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Old 28-03-2017, 04:41   #16
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Join Date: Sep 2013
Location: Miami
Boat: 2012 Tartan 47
Posts: 206
Re: diesel Power generator or Solars+bigger alternator

If we didn't run A/C on the hot nights, I know I would not have our generator. We run two chart plotters, fridge, freezer and autopilot during the day and our two 195 watt solar panels almost keep us topped off. 30 minutes or so getting to our anchorage almost invariably gets us near 100%. We use LED cabin and anchor lights at night and sometimes even watch TV for an hour or two (NOT the satellite receiver) before retiring and, during the winter (tropics) never run the generator. The generator is noisy, fussy, expensive and uses a considerable amount of diesel in 8-10 hours of daily use.

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Old 29-03-2017, 21:47   #17
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Join Date: Mar 2017
Location: East Coast Australia
Boat: Schionning Wilderness 1620
Posts: 17
Re: diesel Power generator or Solars+bigger alternator

Freshman, as has been already stated you need to do some homework and calculate your current needs and also your planned needs. Add to this your safety margin and then total capacity (over say 3-4 days/0.6 (60%) of your needs to determine your total house-bank capacity. i.e. you should never run your Lead acid (of any kind) down below 60% (trouble starts at 80% for 'flooded types') AND they (house battery types) do not like high-current draws (i.e. the coffee maker; aircon etc) even if there is an inverter that will deliver it. Equally they (Lead acid) do not respond well if never fully re-charged. To this end it is my understanding you LA battery cannot (does not like) 'high current' charging in any case regardless of whether your new alternators can deliver it (will cook them - acid stratification or sulfation for proper terms - see good websites for how to look after your LA batteries). One reference which is I find helpful Absorbent Glass Mat (AGM) Battery Information - Battery University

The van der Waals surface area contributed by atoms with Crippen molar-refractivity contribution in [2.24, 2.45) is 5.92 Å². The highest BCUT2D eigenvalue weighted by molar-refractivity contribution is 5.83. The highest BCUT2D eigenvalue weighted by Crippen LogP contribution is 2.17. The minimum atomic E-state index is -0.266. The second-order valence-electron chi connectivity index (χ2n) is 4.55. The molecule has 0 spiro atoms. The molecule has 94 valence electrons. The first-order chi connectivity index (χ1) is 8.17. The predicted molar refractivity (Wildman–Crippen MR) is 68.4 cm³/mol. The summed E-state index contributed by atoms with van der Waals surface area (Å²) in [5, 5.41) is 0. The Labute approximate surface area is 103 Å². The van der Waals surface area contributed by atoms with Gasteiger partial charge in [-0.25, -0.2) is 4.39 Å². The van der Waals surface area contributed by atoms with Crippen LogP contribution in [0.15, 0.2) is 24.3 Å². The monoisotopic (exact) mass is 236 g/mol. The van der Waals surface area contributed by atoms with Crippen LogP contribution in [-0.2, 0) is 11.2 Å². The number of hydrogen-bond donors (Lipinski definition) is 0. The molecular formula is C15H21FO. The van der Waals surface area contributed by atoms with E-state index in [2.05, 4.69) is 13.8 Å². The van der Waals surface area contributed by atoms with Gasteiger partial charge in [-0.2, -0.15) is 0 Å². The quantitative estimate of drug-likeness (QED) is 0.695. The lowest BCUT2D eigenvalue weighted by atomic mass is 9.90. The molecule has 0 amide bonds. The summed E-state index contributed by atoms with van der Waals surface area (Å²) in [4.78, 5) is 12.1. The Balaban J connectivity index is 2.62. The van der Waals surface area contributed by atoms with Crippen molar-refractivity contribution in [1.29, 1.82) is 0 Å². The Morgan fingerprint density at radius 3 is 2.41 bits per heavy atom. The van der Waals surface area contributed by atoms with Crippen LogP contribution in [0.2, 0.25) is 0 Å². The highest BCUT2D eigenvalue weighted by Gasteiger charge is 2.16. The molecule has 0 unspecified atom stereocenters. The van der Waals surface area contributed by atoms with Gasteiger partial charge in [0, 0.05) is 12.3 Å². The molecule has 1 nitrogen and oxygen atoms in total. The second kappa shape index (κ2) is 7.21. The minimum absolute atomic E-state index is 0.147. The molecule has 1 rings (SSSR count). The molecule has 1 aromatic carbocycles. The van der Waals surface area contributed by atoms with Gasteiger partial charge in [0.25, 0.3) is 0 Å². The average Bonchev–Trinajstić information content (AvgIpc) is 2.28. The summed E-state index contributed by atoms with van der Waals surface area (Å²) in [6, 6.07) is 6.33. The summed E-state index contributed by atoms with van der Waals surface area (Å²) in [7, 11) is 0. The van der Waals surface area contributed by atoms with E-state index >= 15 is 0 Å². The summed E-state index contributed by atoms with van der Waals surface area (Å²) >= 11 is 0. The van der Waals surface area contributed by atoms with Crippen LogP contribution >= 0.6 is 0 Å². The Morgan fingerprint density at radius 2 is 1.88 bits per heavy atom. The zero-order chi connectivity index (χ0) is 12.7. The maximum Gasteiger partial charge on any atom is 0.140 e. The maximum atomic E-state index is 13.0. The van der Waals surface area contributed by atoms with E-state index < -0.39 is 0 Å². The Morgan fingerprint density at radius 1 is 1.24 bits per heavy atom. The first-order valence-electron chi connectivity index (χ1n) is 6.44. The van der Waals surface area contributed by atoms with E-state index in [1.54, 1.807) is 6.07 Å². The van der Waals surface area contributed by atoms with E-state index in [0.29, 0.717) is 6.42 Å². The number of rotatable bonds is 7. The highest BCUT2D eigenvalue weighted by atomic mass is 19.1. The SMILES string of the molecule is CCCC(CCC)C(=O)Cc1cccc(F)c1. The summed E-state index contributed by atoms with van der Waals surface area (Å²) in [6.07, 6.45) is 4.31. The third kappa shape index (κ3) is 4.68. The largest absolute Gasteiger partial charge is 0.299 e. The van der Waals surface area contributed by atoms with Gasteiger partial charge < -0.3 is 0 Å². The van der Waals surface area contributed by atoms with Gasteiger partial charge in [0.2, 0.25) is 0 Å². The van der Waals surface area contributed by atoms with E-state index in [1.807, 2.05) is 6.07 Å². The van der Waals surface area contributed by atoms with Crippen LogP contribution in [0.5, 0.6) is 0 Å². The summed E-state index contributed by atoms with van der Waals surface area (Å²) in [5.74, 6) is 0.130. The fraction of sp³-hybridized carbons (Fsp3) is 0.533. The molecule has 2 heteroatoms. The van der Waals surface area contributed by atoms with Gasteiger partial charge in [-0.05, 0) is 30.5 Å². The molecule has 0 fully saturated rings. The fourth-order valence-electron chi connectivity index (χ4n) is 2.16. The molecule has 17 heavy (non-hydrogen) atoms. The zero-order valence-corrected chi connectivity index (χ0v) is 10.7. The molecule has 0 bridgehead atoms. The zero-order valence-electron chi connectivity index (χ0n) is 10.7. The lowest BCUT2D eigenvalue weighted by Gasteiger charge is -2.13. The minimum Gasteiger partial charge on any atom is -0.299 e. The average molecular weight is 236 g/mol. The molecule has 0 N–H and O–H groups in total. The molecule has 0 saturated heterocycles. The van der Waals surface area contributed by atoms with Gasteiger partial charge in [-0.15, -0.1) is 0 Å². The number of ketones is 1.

Your investigation may therefore take you to new battery technology (i.e. Li) as this does accept high charge rates (and reduces weight for same VA.

Based on our needs (incl contingency) we installed a water-cooled 4.5 kVA generator. This is a Northern Lights unit which at the time (five months ago) was the 'smallest' capacity generator that ran at 1,500 RPM to make it 'tolerably' silent (water cooled) - we do not actually need 4.5 kVA. We use this for 240 AC supply for tools, coffee maker, microwave, (all high current devices). We have 1 kW solar (latest generation so optimal production for low solar angle and partial panel shading issues); and even after several days of rain or poor solar radiation we have not needed the generator solely for charging the batteries. We motor sail reasonably regularly or when repositioning - regularly not less than weekly and with 60 AH alternators on each engine and cannot 'use' all their output in any case; we rarely visit marina's (shore power) so solar is needed 'every day' to take the LA batteries (AGM type) back up to full power (i.e. 'float' for hours is needed). Our NL generator only uses just over 1.2 l/hour when running (1.9l/hr full load = 4.5 kVA is never achieved even when we heat our 60 litres hot-water to make the most of the generator capacity as the 'element' is limit to 750 watts so that shore power (220 V / 15A) regulated) is not exceeded assuming that other 'loads' will be present together with the water heater when connecting to shore power. Again this is only practically whenever the real-coffee caffeine-low light comes on (say every 3rd day) or we are hosting guests with increased water (fresh water generator) shower usage; lights, equipment recharging etc; cooking (microwave, cake mixer; more frequent fridge opening etc. is required. The 'cost' was not really justified given that we have two engines each with alternators but I did not want to run a 75 hp engine (much higher fuel consumption and absolutely hates being idled for hours without 'real' load) to generate power. Also got rid of our 2KVA (= 8-9 amps) portable unit as this was unable to run power tools (e.g. portable grinder, coffee maker, aircon etc. and with it sitting out on the rear deck it was noisy (all the time) and in the rain (when often needed to recharge batteries before new solar) it was downright dangerous.

Hope this helps.

Live aboard Schionning Wilderness 1620 cat s.v. THOR
Mike & Åse
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alternator, diesel, generator, solar

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